Another PA State Prison Closing: AP PA Headlines, Features, Scores

AP PA Headlines 8/29/19

HARRISBURG, Pa. (AP) — Pennsylvania prison officials are planning to close another prison, as the inmate population continues to decline and prison costs rise.  A state lawmaker, Sen. John Yudichak, told The Associated press on Wednesday that prison officials had just briefed him and Retreat state prison staff in northeastern Pennsylvania about its plans to close it.


Gov. Tom Wolf’s office isn’t commenting.  Retreat has about 400 employees and is at full capacity with almost 1,100 inmates.  Pennsylvania’s state prison population is about 48,000, after reaching nearly 52,000 in 2012. Retreat is about 10 miles west of Wilkes-Barre.  Wolf’s administration closed a state prison in Pittsburgh in 2017. Retreat’s original buildings date back to the 19th century and it has the fewest beds of any of Pennsylvania’s 25 state prisons.


SCRANTON, Pa. (AP) — Four men have filed suit against the Roman Catholic Diocese of Scranton and its current and former bishop over claims a priest sexually abused them when they were children.  The plaintiffs are believed to be the first to take advantage of a recent Pennsylvania appeals court ruling that could make it easier for some victims of abuse to pursue civil claims.


The men, who range in age from 45 to 57, allege they were sexually abused by the Rev. Michael Pulicare as children.  Pulicare died in 1999. In a statement, the diocese says it never received any allegations against him while he was alive. The diocese also says the suits rely on a “novel legal theory” to try to get around Pennsylvania’s statute of limitations.


PITTSBURGH (AP) – The decision by federal prosecutors to seek the death penalty for the man accused of killing 11 worshippers inside a Pittsburgh synagogue was made despite opposition from some of the people most affected by the massacre. The filing made this week by the U.S. attorney’s office in Pittsburgh disappointed Dor Hadash, one of three congregations assembled for worship in October when an armed man opened fire.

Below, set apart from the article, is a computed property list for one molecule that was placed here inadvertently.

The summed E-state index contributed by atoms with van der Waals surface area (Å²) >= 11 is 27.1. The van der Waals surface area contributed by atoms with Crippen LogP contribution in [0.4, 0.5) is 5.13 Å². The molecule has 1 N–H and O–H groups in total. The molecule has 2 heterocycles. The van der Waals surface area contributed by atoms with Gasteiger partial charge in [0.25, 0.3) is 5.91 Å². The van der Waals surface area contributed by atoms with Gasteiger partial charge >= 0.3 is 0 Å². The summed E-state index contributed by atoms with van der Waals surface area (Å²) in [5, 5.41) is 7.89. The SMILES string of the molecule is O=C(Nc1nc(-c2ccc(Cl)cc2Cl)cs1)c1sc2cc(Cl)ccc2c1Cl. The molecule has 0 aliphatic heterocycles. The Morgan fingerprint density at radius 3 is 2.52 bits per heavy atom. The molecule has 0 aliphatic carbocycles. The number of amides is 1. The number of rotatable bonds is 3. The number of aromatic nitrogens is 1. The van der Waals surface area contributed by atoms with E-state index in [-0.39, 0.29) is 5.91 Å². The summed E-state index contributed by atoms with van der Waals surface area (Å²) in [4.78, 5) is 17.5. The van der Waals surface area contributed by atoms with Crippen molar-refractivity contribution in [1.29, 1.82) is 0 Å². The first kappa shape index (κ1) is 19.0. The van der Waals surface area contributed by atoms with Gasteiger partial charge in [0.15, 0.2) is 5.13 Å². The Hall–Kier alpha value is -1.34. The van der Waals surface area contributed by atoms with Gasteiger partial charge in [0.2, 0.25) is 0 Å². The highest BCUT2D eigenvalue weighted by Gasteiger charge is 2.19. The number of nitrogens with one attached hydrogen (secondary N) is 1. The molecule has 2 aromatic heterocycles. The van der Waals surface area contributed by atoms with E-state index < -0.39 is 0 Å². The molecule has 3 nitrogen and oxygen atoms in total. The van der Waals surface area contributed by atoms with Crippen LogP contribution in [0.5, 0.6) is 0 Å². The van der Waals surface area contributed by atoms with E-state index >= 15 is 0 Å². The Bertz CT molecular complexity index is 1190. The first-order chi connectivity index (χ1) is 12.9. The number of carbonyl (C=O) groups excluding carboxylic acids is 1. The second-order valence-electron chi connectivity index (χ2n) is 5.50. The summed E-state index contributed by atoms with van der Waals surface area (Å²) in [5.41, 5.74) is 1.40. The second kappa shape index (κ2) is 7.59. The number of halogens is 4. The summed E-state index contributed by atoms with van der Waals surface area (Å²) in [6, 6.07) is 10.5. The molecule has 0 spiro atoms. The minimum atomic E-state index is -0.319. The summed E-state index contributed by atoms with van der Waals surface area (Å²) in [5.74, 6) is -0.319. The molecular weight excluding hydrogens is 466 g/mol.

Some opponents say they have a religious objection to the death penalty.  Others say a plea deal could help survivors avoid reliving what was an extremely traumatic event.  The 46-year-old truck driver Robert Bowers awaits trial.  Bowers’ lawyer said in May she hopes the case can be resolved without a trial.


Copyright 2019 The Associated Press. All rights reserved




NEW YORK (AP) — Apple is apologizing and changing the way humans review audio recordings made through the company’s Siri digital assistant.  The company already suspended the practice following the discovery that Apple and other major tech companies have been doing this.  Apple now says only Apple employees, not contractors, will review the audio when the program is resumed this fall. And Apple reiterated that it won’t be enabled by default. Rather, users will have to choose to participate.


In its blog post Wednesday, Apple said the company wasn’t living up to its ideals.  Facebook, Google, Amazon, Microsoft and Apple have had people review audio recordings of users’ interactions with artificial intelligence assistants in order to improve the services. But users aren’t typically aware that humans and not just computers are reviewing audio.


NEW YORK (AP) — MSNBC’s Lawrence O’Donnell on Wednesday retracted his story about supposed Russian ties to President Donald Trump’s finances and apologized for reporting it — just as Trump’s lawyer demanded.  O’Donnell said, however, he still doesn’t know whether or not the story is true.  His public pull-back unfolded quickly in the opening minute of “The Last Word,” where 24 hours earlier the cable news host said that a source had told him that Deutsche Bank documents showed that Russian oligarchs had co-signed a loan application for Trump.


O’Donnell reported the story, based on a single source he did not identify, even as he couched it with the qualifier “if true” and admitted it had not been verified by NBC News.  Trump’s lawyer, Charles Harder, had written to NBC Wednesday afternoon, saying the story was false and defamatory and threatening legal action if it wasn’t disowned. Harder said the story could have been disproven with an internet search.  O’Donnell quickly tweeted that he made an “error in judgment” reporting the story.


NEW YORK (AP) — MSNBC’s Lawrence O’Donnell said Wednesday he made an “error in judgment” in reporting about supposed Russian ties to President Donald Trump’s finances without verifying the story.

O’Donnell’s admission came in a tweet Wednesday after a lawyer for Trump said the story was false and defamatory, and called on NBC News to apologize and retract it.  MSNBC had no comment on any potential disciplinary action for O’Donnell, saying he would address the matter on Wednesday’s show.


O’Donnell said in his tweet that the story, which led Tuesday night’s broadcast, “didn’t go through our vigorous verification and standards process. I shouldn’t have reported it and I was wrong to discuss it on the air.”